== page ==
Finding out that a favorite group has covered a favorite song by another great musician is wonderful, so "VCR (The XX Cover)" by The Antlers felt like a precious gift.  This is four minutes of heart-melting bliss tinged with melancholy.  It also inspired me to have a revelation about the original song, which has always naggingly reminded me of some classic rock song I couldn't place.  Hearing it in this context made me realize that song was "Heroes" (Bowie of course, no relation to Family of the Year).  Now I have a whole new dimension of appreciation for this song and musical connections are magical and I should move on to the next track now, because even though I have more thoughts you should really just listen to this one on your own, and this paragraph is as long as the first one which covered three songs instead of one.  Whoops.

"Sidekick" by Val Emmich also inspired a revelation, this time courtesy my mom.  When she asked me the name of this song and I replied she said, "Being a wingman is so much cooler than being a sidekick."  Moms are full of wisdom.  MisterWives's "Reflections" is another poppy and peppy tune, but given distinction by the almost Cranberries-worthy vocal contortions of the lead singer.  "Same Side" by The Casket Girls is understated in comparison, but it stood out to me.  I found it appealingly new-wave/post-punk, yet also very modern.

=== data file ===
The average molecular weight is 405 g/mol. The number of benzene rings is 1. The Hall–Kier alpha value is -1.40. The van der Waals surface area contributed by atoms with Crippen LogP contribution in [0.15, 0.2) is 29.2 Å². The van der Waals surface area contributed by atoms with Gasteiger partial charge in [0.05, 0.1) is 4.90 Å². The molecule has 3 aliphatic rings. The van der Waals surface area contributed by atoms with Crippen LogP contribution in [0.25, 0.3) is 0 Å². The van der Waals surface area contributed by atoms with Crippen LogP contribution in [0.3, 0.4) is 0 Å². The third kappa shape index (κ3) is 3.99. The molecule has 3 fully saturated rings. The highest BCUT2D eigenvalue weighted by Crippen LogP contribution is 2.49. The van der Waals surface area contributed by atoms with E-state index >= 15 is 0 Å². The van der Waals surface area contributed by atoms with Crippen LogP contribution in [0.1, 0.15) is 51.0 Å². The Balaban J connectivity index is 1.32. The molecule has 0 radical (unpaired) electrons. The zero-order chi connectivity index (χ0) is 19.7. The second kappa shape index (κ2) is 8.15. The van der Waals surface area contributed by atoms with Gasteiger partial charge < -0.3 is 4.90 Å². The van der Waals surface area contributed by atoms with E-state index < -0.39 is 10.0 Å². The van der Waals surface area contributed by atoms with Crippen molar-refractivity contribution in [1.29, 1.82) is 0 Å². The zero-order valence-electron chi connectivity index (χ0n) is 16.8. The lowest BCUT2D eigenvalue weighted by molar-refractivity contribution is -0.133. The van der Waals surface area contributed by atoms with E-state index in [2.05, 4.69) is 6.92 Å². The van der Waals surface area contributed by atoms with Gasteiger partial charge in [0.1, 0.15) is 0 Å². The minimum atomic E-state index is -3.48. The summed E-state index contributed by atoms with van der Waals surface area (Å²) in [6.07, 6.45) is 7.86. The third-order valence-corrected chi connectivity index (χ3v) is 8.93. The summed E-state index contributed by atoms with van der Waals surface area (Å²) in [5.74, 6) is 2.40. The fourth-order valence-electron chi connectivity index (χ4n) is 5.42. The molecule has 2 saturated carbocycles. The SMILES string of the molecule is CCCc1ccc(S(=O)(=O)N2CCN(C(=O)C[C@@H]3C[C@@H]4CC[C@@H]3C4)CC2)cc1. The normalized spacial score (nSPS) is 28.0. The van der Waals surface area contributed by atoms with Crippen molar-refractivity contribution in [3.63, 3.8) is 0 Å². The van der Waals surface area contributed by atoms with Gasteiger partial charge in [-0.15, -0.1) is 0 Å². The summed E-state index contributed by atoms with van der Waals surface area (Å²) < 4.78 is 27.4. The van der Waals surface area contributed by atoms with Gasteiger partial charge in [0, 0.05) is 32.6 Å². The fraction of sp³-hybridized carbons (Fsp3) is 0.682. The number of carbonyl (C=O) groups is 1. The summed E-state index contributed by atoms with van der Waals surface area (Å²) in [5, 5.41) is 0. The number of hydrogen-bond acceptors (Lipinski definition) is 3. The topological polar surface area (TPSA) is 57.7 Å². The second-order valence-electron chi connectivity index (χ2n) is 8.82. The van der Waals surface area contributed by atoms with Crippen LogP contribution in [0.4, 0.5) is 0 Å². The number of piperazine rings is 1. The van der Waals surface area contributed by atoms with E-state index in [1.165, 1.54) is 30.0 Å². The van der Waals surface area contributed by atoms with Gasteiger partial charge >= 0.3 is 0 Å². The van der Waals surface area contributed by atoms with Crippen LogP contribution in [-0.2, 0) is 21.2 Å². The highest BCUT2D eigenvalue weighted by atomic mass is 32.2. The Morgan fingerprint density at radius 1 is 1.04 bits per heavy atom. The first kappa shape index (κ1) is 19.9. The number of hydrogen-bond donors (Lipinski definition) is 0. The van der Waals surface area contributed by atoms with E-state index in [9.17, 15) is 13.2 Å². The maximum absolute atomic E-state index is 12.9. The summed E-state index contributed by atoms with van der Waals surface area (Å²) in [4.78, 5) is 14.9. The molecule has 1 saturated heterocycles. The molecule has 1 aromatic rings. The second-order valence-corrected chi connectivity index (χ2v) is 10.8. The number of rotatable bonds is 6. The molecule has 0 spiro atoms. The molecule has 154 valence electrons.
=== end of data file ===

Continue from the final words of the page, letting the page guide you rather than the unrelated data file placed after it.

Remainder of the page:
Blondfire's "Where the Kids Are" is another brightly upbeat tune which I could easily imagine Lizzie dancing to.  So is "By The Throat" by CHVRCHES, a band which Lizzie knows I'm not exactly in love with, but I honestly appreciate her effort to expose me to more of their music.  As it happens, I do like this song more than their larger hits.  Not enough to re-write my perception of the group, but I was happy to give them a second chance.